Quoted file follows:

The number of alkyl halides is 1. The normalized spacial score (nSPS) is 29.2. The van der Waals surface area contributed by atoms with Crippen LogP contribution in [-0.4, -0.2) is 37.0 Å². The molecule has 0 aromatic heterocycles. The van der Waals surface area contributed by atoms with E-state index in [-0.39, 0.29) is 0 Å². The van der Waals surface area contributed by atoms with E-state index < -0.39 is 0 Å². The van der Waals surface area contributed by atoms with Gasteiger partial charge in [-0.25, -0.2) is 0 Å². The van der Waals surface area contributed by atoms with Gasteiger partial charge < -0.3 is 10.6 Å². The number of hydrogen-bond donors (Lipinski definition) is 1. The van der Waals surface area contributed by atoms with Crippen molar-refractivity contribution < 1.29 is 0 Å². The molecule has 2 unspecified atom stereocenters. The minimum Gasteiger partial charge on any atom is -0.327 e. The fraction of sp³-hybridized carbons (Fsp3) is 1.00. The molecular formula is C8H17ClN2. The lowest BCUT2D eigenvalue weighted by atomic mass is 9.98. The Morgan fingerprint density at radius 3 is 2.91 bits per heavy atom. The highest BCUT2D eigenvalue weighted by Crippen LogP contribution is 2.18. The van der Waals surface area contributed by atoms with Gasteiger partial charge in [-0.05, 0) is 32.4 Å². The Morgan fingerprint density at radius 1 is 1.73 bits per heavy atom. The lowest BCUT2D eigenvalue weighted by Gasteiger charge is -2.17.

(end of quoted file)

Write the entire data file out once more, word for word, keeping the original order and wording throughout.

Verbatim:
The number of alkyl halides is 1. The normalized spacial score (nSPS) is 29.2. The van der Waals surface area contributed by atoms with Crippen LogP contribution in [-0.4, -0.2) is 37.0 Å². The molecule has 0 aromatic heterocycles. The van der Waals surface area contributed by atoms with E-state index in [-0.39, 0.29) is 0 Å². The van der Waals surface area contributed by atoms with E-state index < -0.39 is 0 Å². The van der Waals surface area contributed by atoms with Gasteiger partial charge in [-0.25, -0.2) is 0 Å². The van der Waals surface area contributed by atoms with Gasteiger partial charge < -0.3 is 10.6 Å². The number of hydrogen-bond donors (Lipinski definition) is 1. The van der Waals surface area contributed by atoms with Crippen molar-refractivity contribution < 1.29 is 0 Å². The molecule has 2 unspecified atom stereocenters. The minimum Gasteiger partial charge on any atom is -0.327 e. The fraction of sp³-hybridized carbons (Fsp3) is 1.00. The molecular formula is C8H17ClN2. The lowest BCUT2D eigenvalue weighted by atomic mass is 9.98. The Morgan fingerprint density at radius 3 is 2.91 bits per heavy atom. The highest BCUT2D eigenvalue weighted by Crippen LogP contribution is 2.18. The van der Waals surface area contributed by atoms with Gasteiger partial charge in [-0.05, 0) is 32.4 Å². The Morgan fingerprint density at radius 1 is 1.73 bits per heavy atom. The lowest BCUT2D eigenvalue weighted by Gasteiger charge is -2.17.